Overnight – Bank of England Holds But Keeps Mostly Upbeat Outlook: Treasury yields have added modestly to Wednesday’s Fed-related rise overnight, with most maturities inside of 30 years up between 1.5 and 2 bps around 7:15 a.m. CT. Stock futures, however, had reversed a small portion of yesterday’s steep afternoon decline leaving S&P 500 contracts higher by 0.1%. Stock markets in China and Japan remain closed, while the rest of Asia traded in different directions and the Stoxx Europe 600 slipped 0.4%. Despite the modest uptick in Treasury yields, global sovereign yields elsewhere pulled back after an initial move up and were unchanged to mostly lower. A round of April manufacturing PMIs for smaller economies in Asia and Europe were mixed and the Eurozone-wide reading was revised up 0.1 point to 47.9 on a positive revision to France and better-than-expected readings from Spain (51.8) and Italy (49.1). Germany’s PMI was revised down 0.1 point to 44.4. U.K. yields were an upside outlier in Europe following the BoE’s decision. The central bank lowered its near-term inflation forecast and forward path for interest rates and continued to cite Brexit as a key risk to the economy. However, they also nudged higher their growth outlook, said tightening policy “at a gradual pace and to a limited extent” would likely be needed to keep activity and inflation near potential, and Governor Carney said if activity matches the forecast it “will require more, and more frequent interest-rate increases than the market expects.”



ISM Manufacturing Slid to 30-Month Low, Construction Spending Fell Unexpectedly: The second wave of data Thursday was weaker than estimated as construction spending fell unexpectedly and the ISM’s manufacturing index dropped more than expected to a 30-month low. In March’s construction spending report, private nonresidential spending rose for a fourth month by a modest 0.5% while residential activity contracted for a third month in a row. The 1.8% drop in housing-related spending was driven by the eighth decline in single family home construction in the last nine months and a notable drop in home improvement spending. Public spending dropped 1.3%. The bigger market impact, however, came from the surprisingly weak ISM manufacturing index. The headline index fell from 55.3 to 52.6, well past the expected 55.0 and the weakest in 30 months (October 2016). The weakness was driven by greater-than-five-point declines in both new orders and employment, which both landed at their second weakest levels since 2016, and a 3.5 drop in production to its lowest level since 2016. Inventories and supplier delivery times made minor, offsetting positive contributions to the headline.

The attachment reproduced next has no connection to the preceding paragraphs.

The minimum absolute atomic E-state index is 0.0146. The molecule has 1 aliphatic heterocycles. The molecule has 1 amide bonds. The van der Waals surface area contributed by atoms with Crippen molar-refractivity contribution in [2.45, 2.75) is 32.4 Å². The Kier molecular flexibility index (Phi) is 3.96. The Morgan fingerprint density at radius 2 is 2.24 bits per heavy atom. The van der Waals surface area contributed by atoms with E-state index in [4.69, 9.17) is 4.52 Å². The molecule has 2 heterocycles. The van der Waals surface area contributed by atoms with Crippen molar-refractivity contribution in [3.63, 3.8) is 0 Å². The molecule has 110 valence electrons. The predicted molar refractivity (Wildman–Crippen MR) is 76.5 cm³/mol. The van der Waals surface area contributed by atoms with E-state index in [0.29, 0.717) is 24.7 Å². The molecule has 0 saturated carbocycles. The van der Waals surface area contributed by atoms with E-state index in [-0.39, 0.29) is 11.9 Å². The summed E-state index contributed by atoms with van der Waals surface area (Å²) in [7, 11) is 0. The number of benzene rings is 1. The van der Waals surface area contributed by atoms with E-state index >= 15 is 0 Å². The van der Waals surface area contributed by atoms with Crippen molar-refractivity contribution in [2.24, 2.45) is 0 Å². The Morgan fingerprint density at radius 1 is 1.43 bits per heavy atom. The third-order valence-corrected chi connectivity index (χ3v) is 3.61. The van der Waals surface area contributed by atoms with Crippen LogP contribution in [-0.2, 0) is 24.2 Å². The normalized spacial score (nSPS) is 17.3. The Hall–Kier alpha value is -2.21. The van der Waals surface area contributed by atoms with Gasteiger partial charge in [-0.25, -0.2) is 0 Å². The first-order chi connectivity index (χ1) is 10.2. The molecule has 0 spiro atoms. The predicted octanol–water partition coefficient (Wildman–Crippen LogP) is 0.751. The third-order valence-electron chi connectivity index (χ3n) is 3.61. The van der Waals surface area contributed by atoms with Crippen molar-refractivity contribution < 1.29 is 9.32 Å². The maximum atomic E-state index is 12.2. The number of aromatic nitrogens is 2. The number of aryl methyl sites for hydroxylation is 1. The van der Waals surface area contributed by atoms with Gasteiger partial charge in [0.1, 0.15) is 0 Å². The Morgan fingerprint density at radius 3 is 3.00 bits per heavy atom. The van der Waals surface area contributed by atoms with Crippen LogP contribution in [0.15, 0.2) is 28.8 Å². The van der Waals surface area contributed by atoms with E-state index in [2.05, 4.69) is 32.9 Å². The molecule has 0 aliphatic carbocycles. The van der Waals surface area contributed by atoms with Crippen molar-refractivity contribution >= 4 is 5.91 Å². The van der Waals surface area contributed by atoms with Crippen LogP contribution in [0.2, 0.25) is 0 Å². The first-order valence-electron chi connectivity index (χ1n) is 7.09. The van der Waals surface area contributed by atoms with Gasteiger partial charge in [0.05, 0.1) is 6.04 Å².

Fed’s Statement Highlighted Inflation’s Decline but Fed “Suspects” It’s “Transitory”: The FOMC voted unanimously Wednesday to keep its overnight target rate range at 2.25% to 2.50% and retained its expectation to be “patient” with future rate decisions in light of global uncertainty and muted inflation. However, they did make a “small technical adjustment” to the IOER rate, lowering it 0.05% to 2.35% in order to “foster trading in the federal funds market at rates well within the FOMC’s target range.” The Statement upgraded the economic assessment by saying that “economic activity rose at a solid rate” since they met in March, but acknowledged that “overall inflation and inflation for items other than food and energy have declined and are running below 2 percent.” In his opening remarks at the press conference, Chair Powell echoed that sentiment, saying “Economic growth and job creation have both been a bit stronger than we anticipated, while inflation has been somewhat weaker.” He sounded an upbeat tone on the economic environment both at home and abroad, but it was his take on inflation that caused the sharp reversal of the market’s initial dovish interpretation. Powell said, “Core inflation unexpectedly fell as well…and as of March stood at 1.6 percent, …We suspect that some transitory factors may be at work.” He repeated that sentiment during Q&A, choosing to describe the slower inflation as “transient” on several occasions.


ICYMI – April 2019 Monthly Review: The S&P 500 rose 3.9% and set four new all-time highs in April, the first since September, as corporate earnings season started off better than expected and economic data offered hopes of stability, both at home and abroad. Treasury yields, however, rose more modestly as weak inflation reinforced expectations for the Fed to remain patient. Click here to see the full monthly review.